The sadistic love on the other hand springs from the desire to swallow its object to make him a will-less instrument in one's own hands. This drive is also rooted in a deep anxiety and an inability to stand alone, but instead of finding increased strength by being swallowed, strength and security are found in having a limited power over the other person. The masochistic as well as the sadistic kind of love are expressions of one basic need which springs from a basic inability to be independent. Using a biological term, this basic need may be called a "need for symbiosis." The sadistic love is frequently the kind of love that parents have for their children. Whether the domination is overtly authoritarian or subtly "modern" makes no essential difference. In either case, it tends to undermine the strength of the self of the child and leads in later years to the development in him of the very same symbiotic tendencies. The sadistic love is not infrequent among adults. Often in relationships of long duration, the respective roles are permanent, one partner representing the sadistic, the other one the masochistic pole of the symbiotic relationship. Often the roles change constantly - a continuous struggle for dominance and submission being conceived as love.
It appears from what has been said that love cannot be separated from freedom and independence. In contradiction to the symbiotic pseudo-love, the basic premise of love is freedom and equality. Its premise is the strength, independence, integrity of the self, which can stand alone and bear solitude. This premise holds true for the loving as well as for the loved person. Love is a spontaneous act, and spontaneity means - also literally - the ability to act of one's own free volition. If anxiety and weakness of the self makes it impossible for the individual to be rooted in himself, he cannot love.
This fact can be fully understood only if we consider what love is directed toward. It is the opposite of hatred. Hatred is a passionate wish for destruction; love is a passionate affirmation of its "object".12 That means that love is not an "affect" but an active striving, the aim of which is the happiness, development, and freedom of its "object." This passionate affirmation is not possible if one's own self is crippled, since genuine affirmation is always rooted in strength. The person whose self is thwarted, can only love in an ambivalent way; that is, with the strong part of his self he can love, with the crippled part he must hate.13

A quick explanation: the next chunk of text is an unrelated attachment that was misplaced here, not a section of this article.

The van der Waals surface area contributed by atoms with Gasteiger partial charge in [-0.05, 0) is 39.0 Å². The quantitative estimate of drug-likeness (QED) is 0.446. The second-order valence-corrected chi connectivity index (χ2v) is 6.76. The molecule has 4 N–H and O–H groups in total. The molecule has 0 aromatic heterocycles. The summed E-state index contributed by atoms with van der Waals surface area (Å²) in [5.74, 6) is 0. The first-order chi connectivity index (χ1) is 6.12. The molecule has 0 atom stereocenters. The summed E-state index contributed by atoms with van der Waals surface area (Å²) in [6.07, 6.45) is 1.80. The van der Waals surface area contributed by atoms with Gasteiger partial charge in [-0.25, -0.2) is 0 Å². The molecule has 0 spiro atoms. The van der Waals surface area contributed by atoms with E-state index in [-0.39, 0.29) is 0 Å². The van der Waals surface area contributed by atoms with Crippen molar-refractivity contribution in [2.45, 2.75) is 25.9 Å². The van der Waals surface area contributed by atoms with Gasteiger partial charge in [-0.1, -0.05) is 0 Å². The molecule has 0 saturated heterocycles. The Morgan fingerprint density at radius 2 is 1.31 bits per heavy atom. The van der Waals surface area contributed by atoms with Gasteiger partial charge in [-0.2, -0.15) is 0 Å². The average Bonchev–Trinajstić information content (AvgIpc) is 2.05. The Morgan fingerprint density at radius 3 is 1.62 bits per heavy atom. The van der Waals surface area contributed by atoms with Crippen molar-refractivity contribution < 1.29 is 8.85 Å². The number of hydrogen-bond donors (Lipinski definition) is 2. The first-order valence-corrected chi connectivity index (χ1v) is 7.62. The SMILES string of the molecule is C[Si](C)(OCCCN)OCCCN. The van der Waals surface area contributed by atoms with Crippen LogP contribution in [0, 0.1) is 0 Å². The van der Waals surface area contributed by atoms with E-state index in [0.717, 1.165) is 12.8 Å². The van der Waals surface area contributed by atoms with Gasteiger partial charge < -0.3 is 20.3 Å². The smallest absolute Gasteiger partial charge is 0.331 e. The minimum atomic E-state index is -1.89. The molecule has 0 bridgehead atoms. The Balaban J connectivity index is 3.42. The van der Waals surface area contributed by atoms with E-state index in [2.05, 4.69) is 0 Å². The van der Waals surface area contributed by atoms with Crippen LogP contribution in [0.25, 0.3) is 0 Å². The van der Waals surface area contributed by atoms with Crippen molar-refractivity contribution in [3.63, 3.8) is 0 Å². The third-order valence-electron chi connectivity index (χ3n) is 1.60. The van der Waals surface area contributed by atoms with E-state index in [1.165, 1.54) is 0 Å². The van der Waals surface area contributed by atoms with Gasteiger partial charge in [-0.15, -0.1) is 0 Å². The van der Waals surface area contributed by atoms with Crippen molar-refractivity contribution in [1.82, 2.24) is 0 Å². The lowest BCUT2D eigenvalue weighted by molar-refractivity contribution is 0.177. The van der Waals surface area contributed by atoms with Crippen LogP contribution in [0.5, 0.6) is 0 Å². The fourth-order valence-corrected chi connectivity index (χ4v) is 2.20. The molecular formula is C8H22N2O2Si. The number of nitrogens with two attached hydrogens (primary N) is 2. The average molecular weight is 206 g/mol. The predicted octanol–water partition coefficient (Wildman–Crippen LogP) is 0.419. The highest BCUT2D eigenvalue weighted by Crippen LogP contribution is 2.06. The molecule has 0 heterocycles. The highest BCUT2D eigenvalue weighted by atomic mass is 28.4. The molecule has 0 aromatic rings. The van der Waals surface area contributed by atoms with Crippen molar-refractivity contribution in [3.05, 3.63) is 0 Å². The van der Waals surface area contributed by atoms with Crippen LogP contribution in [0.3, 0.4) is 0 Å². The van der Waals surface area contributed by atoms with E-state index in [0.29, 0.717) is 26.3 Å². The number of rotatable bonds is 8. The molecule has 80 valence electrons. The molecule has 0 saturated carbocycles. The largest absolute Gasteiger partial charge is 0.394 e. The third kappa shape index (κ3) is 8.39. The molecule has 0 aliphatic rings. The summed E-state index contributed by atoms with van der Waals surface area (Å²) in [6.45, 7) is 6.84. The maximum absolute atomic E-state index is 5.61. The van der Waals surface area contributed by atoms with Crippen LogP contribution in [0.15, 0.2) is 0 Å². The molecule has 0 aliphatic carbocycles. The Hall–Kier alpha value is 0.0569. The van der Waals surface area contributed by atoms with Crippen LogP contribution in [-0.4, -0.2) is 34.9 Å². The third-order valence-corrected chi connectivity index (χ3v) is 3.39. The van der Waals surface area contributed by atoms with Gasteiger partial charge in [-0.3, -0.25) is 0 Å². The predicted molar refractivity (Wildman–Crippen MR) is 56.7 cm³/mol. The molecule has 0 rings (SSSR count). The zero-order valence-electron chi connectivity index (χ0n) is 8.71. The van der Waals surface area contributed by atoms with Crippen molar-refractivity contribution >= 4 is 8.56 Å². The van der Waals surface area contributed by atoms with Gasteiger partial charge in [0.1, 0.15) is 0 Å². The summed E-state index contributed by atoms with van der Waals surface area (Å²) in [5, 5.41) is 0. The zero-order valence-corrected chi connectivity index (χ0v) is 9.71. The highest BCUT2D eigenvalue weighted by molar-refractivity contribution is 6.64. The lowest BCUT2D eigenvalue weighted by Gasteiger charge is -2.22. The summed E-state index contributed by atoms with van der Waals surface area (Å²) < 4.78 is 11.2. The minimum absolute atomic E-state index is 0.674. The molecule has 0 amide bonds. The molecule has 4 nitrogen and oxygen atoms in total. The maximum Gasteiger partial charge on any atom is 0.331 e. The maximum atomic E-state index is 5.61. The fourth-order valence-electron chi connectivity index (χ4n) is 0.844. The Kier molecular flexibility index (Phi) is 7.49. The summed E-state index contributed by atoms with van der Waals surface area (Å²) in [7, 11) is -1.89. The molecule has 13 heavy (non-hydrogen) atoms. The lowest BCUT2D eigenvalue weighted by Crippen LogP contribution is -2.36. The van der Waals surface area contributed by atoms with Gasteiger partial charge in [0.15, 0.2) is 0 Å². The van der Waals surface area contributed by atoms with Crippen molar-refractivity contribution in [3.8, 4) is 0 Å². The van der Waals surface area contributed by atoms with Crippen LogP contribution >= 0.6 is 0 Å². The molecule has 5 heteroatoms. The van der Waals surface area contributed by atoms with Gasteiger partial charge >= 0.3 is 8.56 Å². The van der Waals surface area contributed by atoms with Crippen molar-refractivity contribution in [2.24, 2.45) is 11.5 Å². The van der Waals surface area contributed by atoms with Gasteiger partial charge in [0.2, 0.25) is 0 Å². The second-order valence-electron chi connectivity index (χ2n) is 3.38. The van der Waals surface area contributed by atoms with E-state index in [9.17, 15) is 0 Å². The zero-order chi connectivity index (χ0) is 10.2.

The term passionate affirmation easily leads to misunderstanding; it does not mean intellectual affirmation in the sense of purely rational judgement. It implies a much deeper affirmation, in which one's personality takes part as a whole: one's intellect, emotion and senses
Happiness cannot be separated from certain values, and is not simply a subjective feeling of satisfaction. A case in point is masochism. A person can be satisfied with submission, with torture, or even with death, but there is no happiness in submission, torture or death. Such considerations seem to leave the ground of psychology and to belong to the field of philosophy or religion. I do not believe that this is so. A sufficiently refined psychological analysis, which is aware of the difference in the qualities of feelings according to the underlying personality structure, can show the difference between satisfaction and happiness. Yet, psychology can be aware of these problem's only if it does not try to separate itself from the problem of values. And, in the end does not shrink from the question of the goal and purpose of human existence.
it is not, as the idea of romantic love would have it, that there is only the one person in the world whom one could love, that it is the great chance of one's life to find that person, and that love for him or her results in a withdrawal from all others. The kind of love which can only be experienced with regard to one person demonstrates by this very fact that it is not love, but a symbiotic attachment. The basic affirmation contained in love is directed toward the beloved person as an incarnation of essentially human qualities.
Love for one person implies love for man as such.